Options When a Parent Exposes a Child to Drugs
Drug and alcohol abuse are issues that can drastically affect a child’s quality of life, but is a situation a child may not be able to recognize or appreciate for its instability and danger. If child custody is shared, this habit is a true concern that needs to be addressed. Obviously, the issue in these circumstances is the addicted parent’s ability to safely and appropriately care for the child. In other words, does drug/alcohol render the addicted parent unfit to exercise parenting time without outside supervision? The child’s welfare is always a concern for the state, and the sober parent can and should bring this situation to the family court’s attention during a divorce action, or in a separate child custody suit. The potential danger of a parent high on drugs or alcohol injuring the child in a car accident, failing to provide their basic needs, or failing to properly supervise, is quite high. In fact, if a child is discovered in the same room as illegal drugs, the adults face criminal charges, as well as the potential loss of custody rights, as recently illustrated in a child custody dispute in Georgia.
Keeping a child from another parent is a tricky situation, and convincing a court to take this step is hard, but possible. A discussion of how the law views substance abuse behaviors within the context of child custody, and how to prove the child needs protection from the addicted parent, will follow below.
Child Custody Law and Substance Abuse
All custody matters are evaluated under the best interests of the child standard, which assesses whether the environment and care provided by each parent promotes the child’s physical, mental, and emotional health. Florida law assumes that both parents are fit to exercise parenting time and decision-making rights, unless evidence is produced that the parent is a detriment to the child. To determine if a parenting plan is acceptable and in the best interests of the child, the court looks at a long list of factors. One factor is particularly relevant to substance abuse issues, and looks at the ability of each parent to provide an environment free from substance abuse. While evidence of drug and alcohol use is not automatically a detriment to the child, as domestic violence issues are, it does pose a huge potential problem that the terms of the parenting plan need to address. In addition, factors related to the parent’s moral fitness, and physical and mental health are also called into question when substance abuse is present. In these situations, courts tend to be more willing to order supervised or restricted parenting time over eliminating parenting time entirely. The importance of the child’s bond with both parents usually overrides imposing the second option, unless true danger is proven.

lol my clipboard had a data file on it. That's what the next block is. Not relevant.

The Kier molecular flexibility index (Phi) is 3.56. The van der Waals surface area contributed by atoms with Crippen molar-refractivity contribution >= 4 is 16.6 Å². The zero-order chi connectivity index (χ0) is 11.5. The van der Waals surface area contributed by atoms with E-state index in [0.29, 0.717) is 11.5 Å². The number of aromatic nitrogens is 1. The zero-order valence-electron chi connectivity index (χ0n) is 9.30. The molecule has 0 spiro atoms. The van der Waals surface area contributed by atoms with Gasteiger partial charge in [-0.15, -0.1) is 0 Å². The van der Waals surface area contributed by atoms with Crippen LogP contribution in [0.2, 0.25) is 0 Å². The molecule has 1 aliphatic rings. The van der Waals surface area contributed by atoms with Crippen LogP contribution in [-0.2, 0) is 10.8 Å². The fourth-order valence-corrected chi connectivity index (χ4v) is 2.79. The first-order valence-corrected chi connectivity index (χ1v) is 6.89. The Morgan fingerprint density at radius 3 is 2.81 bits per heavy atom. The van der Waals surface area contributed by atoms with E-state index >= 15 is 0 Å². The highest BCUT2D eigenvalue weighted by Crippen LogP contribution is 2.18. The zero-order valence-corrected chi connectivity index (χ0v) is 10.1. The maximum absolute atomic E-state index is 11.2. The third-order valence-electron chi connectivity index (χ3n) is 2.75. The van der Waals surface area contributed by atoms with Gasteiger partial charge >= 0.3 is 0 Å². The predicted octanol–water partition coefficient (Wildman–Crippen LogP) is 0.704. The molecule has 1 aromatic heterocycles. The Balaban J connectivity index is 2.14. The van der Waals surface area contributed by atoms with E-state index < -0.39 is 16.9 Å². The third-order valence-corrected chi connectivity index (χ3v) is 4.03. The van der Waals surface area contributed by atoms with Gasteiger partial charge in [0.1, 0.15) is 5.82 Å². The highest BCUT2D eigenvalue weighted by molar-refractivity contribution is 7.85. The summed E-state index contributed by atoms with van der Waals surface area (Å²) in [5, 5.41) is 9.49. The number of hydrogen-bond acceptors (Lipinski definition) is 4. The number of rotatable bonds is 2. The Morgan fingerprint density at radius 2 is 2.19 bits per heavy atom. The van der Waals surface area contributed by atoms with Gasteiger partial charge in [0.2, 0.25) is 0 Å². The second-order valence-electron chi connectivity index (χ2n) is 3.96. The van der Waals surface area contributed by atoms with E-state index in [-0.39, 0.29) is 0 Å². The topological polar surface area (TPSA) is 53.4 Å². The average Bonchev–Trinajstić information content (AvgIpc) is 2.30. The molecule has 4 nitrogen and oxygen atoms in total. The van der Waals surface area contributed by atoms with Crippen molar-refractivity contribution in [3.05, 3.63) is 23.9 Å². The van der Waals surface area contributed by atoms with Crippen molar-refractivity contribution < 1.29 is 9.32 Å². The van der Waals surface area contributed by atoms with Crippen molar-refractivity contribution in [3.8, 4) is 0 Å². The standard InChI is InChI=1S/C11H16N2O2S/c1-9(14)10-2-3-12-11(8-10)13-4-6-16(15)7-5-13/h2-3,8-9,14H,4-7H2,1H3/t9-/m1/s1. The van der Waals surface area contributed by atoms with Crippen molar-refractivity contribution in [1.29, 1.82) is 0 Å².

Making a claim of substance abuse to argue in favor of more restrictive custody rights will need to be supported by evidence to be successful. Several sources of information that can be used to convince a judge to order drug testing or other more invasive evaluations include:
- Texts, emails, phone messages, or other statements by the addicted parent that admit he/she has a substance abuse problem;
- Statements from third-parties about statements the other parent made, or observations of impaired behavior; and
- Police reports and/or criminal convictions related to impaired activities or violence, particularly if the child was present.
Enough circumstantial evidence should be sufficient to convince the judge to order drug and psychological testing, as well as access to the impaired parent’s health records to see if further corroboration of substance abuse exists.
Get Legal Advice
Substance abuse is an extremely difficult situation to handle, and when children are involved, the stakes are high. If you are considering divorce, or have an ex-spouse with a drinking or drug habit, talk to the experienced family law attorneys at All Family Law Group, P.A. about the best option to protect your family. Your child’s welfare is of primary importance, and our attorneys will fight to ensure your child is safe and receives good care. Contact the Tampa divorce attorneys and family lawyers at All Family Law Group, P.A. in Tampa Bay for a consultation at no charge. They can be reached at 813-672-1900.
by Lynette Silon-Laguna Google+